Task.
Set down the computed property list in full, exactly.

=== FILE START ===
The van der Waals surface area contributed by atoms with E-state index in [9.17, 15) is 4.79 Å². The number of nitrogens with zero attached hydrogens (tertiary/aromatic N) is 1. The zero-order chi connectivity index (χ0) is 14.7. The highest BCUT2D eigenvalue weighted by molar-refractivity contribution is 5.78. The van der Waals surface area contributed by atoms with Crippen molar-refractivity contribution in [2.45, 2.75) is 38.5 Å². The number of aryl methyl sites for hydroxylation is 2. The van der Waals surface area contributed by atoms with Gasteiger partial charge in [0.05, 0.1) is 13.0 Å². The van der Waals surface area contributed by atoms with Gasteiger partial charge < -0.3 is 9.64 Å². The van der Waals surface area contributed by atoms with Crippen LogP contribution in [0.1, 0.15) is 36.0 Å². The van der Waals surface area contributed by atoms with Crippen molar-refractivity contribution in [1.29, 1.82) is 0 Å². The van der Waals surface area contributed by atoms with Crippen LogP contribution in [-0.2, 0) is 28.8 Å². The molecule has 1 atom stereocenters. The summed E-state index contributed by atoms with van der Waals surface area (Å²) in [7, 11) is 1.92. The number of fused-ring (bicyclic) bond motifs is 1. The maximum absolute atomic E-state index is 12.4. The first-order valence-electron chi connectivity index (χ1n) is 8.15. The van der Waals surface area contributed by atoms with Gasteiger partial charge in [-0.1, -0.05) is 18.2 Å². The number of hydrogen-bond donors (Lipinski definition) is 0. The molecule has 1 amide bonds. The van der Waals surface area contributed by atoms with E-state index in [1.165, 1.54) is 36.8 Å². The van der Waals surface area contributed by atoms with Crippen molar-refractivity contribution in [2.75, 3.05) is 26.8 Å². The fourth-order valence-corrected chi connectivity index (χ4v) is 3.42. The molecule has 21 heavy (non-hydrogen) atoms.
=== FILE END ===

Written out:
The van der Waals surface area contributed by atoms with E-state index in [9.17, 15) is 4.79 Å². The number of nitrogens with zero attached hydrogens (tertiary/aromatic N) is 1. The zero-order chi connectivity index (χ0) is 14.7. The highest BCUT2D eigenvalue weighted by molar-refractivity contribution is 5.78. The van der Waals surface area contributed by atoms with Crippen molar-refractivity contribution in [2.45, 2.75) is 38.5 Å². The number of aryl methyl sites for hydroxylation is 2. The van der Waals surface area contributed by atoms with Gasteiger partial charge in [0.05, 0.1) is 13.0 Å². The van der Waals surface area contributed by atoms with Gasteiger partial charge < -0.3 is 9.64 Å². The van der Waals surface area contributed by atoms with Crippen LogP contribution in [0.1, 0.15) is 36.0 Å². The van der Waals surface area contributed by atoms with Crippen molar-refractivity contribution in [1.29, 1.82) is 0 Å². The van der Waals surface area contributed by atoms with Crippen LogP contribution in [-0.2, 0) is 28.8 Å². The molecule has 1 atom stereocenters. The summed E-state index contributed by atoms with van der Waals surface area (Å²) in [7, 11) is 1.92. The number of fused-ring (bicyclic) bond motifs is 1. The maximum absolute atomic E-state index is 12.4. The first-order valence-electron chi connectivity index (χ1n) is 8.15. The van der Waals surface area contributed by atoms with Gasteiger partial charge in [-0.1, -0.05) is 18.2 Å². The number of hydrogen-bond donors (Lipinski definition) is 0. The molecule has 1 amide bonds. The van der Waals surface area contributed by atoms with E-state index in [1.165, 1.54) is 36.8 Å². The van der Waals surface area contributed by atoms with Crippen molar-refractivity contribution in [2.75, 3.05) is 26.8 Å². The fourth-order valence-corrected chi connectivity index (χ4v) is 3.42. The molecule has 21 heavy (non-hydrogen) atoms.